NDP health critic Don Davies said the federal government has a responsibility to address the "disgraceful" state of long term care in Canada.

"Too many governments have ignored this important area of care for too long. We need to work at all levels to comprehensively address the deficiencies," he said.

Davies said the federal government could help fund nursing homes by creating a dedicated federal transfer to the provinces and territories, while requiring that the funds be used for long-term care.

 Canadian MPs’ effort to summon WHO adviser comes under fire in China

Canadian MPs’ effort to summon WHO adviser comes under fire in China

NDP health critic Don Davies, a member of the committee, said his interest in Dr. Aylward testifying has nothing to do with China or geopolitical issues. “From the outset, the Canadian government and public health agency relied explicitly on WHO guidance and information. They continue to do so. I would like to explore the basis of these,” he said.

“Second, the WHO also has members who are at different stages of this pandemic, in some cases, nations who are further along than Canada. As the global co-ordinating body, I would like to probe the experiences of these nations to help guide our actions.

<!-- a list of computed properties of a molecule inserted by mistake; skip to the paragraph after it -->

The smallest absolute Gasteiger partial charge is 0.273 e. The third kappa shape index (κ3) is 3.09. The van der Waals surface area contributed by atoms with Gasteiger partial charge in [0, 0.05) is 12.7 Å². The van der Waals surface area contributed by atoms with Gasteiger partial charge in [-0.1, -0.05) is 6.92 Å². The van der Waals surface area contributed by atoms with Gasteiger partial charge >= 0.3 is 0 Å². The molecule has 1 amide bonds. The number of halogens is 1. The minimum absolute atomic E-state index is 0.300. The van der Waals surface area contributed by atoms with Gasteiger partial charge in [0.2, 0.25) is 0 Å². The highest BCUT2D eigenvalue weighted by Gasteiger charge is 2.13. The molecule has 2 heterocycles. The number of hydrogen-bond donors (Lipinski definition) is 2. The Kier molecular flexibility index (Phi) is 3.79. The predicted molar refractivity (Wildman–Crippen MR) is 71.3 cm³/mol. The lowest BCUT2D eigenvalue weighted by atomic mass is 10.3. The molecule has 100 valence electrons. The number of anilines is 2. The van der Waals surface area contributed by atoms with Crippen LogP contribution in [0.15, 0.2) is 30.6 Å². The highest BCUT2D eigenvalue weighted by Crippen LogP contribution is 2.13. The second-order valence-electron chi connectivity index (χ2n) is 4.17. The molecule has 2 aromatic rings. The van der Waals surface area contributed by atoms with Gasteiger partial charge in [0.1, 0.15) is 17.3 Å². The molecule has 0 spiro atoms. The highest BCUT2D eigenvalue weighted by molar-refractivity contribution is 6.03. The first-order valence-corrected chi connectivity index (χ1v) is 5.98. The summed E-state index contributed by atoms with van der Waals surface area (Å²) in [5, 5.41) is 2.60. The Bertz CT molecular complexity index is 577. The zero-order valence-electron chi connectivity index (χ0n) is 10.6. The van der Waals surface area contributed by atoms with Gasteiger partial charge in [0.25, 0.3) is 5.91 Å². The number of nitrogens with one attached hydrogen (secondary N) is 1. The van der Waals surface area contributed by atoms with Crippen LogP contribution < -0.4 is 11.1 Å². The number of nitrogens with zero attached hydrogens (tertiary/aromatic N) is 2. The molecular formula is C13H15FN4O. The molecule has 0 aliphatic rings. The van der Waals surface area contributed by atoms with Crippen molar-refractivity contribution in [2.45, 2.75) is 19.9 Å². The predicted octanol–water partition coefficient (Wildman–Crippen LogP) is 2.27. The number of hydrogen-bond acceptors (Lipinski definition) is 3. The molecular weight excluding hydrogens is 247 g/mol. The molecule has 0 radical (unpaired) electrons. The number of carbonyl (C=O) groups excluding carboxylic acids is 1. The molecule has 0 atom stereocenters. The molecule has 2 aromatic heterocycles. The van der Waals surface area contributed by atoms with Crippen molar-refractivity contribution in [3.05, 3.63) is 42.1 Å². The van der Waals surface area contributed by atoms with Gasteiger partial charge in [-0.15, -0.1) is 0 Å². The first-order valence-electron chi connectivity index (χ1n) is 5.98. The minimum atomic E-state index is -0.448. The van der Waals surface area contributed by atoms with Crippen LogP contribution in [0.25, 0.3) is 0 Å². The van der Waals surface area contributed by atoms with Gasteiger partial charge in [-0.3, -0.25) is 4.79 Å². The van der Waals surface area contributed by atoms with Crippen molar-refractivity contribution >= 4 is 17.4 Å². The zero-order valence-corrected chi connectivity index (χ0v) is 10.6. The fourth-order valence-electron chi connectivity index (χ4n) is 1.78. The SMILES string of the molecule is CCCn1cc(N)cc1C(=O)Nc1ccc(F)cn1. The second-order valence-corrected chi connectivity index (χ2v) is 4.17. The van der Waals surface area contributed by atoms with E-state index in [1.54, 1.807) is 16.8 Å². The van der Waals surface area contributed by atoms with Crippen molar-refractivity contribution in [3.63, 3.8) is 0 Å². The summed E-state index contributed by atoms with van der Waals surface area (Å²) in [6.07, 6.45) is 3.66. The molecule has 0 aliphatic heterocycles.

Kelly McParland: The WHO, and Dr. Aylward, owe Canadians honest answers

Kelly McParland: The WHO, and Dr. Aylward, owe Canadians honest answers

This being Canada, the members of the committee seeking to pose questions to Aylward have been both polite and patient. He was supposed to testify early in April but cancelled on short notice. Members of the committee then sent off a second invitation, only to be told by a lawyer for the WHO that he wouldn’t show. Committee members were told they could submit written questions, which the organization would, presumably, answer as it saw fit. That was a bit much even for courteous Canadians, so, last week, in a third try, the committee took the rare step of voting to issue a summons for Aylward to appear, if and when he steps foot on Canadian soil. The vote was unanimous.

“Canada is a member of the WHO and I think the WHO ought to operate with accountability and transparency to its members,” said New Democratic Party health critic Don Davies, reasonably enough.